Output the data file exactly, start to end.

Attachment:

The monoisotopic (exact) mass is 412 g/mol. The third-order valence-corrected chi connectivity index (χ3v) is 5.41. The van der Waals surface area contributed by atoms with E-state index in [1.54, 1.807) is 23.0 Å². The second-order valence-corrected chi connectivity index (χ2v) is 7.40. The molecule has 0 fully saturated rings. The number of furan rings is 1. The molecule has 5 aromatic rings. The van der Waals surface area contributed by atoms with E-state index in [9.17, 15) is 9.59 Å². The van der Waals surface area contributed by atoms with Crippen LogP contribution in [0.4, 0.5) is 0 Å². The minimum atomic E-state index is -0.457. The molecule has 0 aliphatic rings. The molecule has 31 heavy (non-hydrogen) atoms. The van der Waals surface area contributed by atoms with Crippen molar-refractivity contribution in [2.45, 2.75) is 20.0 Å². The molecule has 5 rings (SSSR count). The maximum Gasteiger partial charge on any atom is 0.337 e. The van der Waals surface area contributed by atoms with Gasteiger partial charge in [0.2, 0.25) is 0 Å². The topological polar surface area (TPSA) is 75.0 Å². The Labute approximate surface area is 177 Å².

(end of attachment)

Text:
The monoisotopic (exact) mass is 412 g/mol. The third-order valence-corrected chi connectivity index (χ3v) is 5.41. The van der Waals surface area contributed by atoms with E-state index in [1.54, 1.807) is 23.0 Å². The second-order valence-corrected chi connectivity index (χ2v) is 7.40. The molecule has 0 fully saturated rings. The number of furan rings is 1. The molecule has 5 aromatic rings. The van der Waals surface area contributed by atoms with E-state index in [9.17, 15) is 9.59 Å². The van der Waals surface area contributed by atoms with Crippen LogP contribution in [0.4, 0.5) is 0 Å². The minimum atomic E-state index is -0.457. The molecule has 0 aliphatic rings. The molecule has 31 heavy (non-hydrogen) atoms. The van der Waals surface area contributed by atoms with Crippen molar-refractivity contribution in [2.45, 2.75) is 20.0 Å². The molecule has 5 rings (SSSR count). The maximum Gasteiger partial charge on any atom is 0.337 e. The van der Waals surface area contributed by atoms with Gasteiger partial charge in [0.2, 0.25) is 0 Å². The topological polar surface area (TPSA) is 75.0 Å². The Labute approximate surface area is 177 Å².